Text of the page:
This short report brings to light some interesting commits to scylladb.git master from the last week. Commits in the a93fd2b162…decbc841b7 range are covered.
There were 144 non-merge commits from 19 authors in that period. Some notable commits:
There is now a REST API for configuring Prometheus metrics label rewriting.
The hints synchronization point API allows an external user to wait for hints replay. Misuse of the API cookie could lead to unbounded memory usage; the cookie is now protected with a checksum.
ScyllaDB uses feature flags to coordinate rolling upgrades; a feature isn’t enabled until all nodes report they support that particular feature flag. Occasionally some older feature flags are considered “always on” and aren’t negotiated. A problem with non-negotiated features and storing feature flags in Raft group 0 would have prevented upgrades, but it was fixed.
Among its tasks, gossiper disseminates cluster state updates within the node. Node removal notifications were processed in the background, which could cause them to be reordered with other notifications, causing problems. This is fixed by moving processing to the foreground.
A recent regression when using GROUP BY together with the ttl() and writetime() pseduo-functions was fixed.
There is a new SELECT statement variant that allows seeing where the data that composes a selection comes from. Normally, cache, sstable, and memtable data are merged before output, but with this variant one can see the original source of the data. This is intended for forensics and is not a stable API.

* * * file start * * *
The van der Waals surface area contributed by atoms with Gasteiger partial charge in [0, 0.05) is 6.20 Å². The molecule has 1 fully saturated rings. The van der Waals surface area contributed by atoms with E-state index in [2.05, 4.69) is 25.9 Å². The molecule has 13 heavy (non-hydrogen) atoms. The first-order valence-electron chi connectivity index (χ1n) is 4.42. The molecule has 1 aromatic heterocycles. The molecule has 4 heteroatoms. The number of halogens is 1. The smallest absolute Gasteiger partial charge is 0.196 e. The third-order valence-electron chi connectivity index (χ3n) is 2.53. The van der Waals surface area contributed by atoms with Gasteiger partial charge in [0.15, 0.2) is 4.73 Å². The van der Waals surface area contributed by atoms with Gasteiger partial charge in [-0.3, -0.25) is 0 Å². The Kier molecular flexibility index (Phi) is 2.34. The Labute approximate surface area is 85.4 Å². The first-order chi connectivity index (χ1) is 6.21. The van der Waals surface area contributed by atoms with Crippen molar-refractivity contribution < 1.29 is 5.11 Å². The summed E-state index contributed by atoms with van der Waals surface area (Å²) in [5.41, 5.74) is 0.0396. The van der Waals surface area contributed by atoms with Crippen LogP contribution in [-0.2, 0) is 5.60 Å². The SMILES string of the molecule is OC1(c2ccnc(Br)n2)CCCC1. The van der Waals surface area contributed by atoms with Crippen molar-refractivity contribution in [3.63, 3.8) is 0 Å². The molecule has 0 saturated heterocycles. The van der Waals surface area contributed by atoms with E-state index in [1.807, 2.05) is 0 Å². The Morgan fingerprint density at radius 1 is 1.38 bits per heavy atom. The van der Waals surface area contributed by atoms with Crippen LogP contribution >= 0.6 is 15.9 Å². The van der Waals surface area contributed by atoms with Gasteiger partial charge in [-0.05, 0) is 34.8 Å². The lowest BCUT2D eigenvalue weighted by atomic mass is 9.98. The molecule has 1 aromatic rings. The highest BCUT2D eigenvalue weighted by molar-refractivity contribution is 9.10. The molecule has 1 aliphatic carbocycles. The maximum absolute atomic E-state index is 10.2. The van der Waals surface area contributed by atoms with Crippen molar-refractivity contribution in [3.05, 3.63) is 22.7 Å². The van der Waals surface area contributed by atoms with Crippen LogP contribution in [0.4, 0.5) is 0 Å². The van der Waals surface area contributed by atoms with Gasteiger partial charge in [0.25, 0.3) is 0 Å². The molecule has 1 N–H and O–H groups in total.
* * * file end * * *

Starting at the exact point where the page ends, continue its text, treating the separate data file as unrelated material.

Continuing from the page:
A Seastar update will reserve more memory for the operating system in situations that previously led to out-of-memory errors. These situations are ARM machines with 64kB pages (rather than the usual 4kB), and transparent hugepages enabled. As a side effect ScyllaDB will run with less memory.
The compaction manager sometimes generates sstables composed of only tombstones, in order to safeguard against a crash causing data resurrection. If there isn’t a crash, these sstables can be safely deleted. However, they are sometimes picked up for compaction before they are deleted, wasting CPU cycles. They are now excluded from compaction.
The cassandra-stress tool now supports the Java driver’s rack-aware policy. This can reduce cloud inter availability zone networking costs, with the downside of less even load balancing if care isn’t taken to balance the application.
The CQL grammar incorrectly accepted nonsensical empty limit clauses such as
SELECT * FROM tab LIMIT;. The errors were discovered later in processing, but with unhelpful error messages. They are now rejected.
The CQL grammar incorrectly accepted nonsensical INSERT JSON statements such as
INSERT INTO tab JSON;, causing a crash. This is now fixed.
The mutation compactor now validates its input stream rather than the output stream.
A mistake in function type inference, which could lead the CQL statements to claim there is ambiguity when in fact there is none, was fixed.
See you in the next issue of last week in scylladb.git master!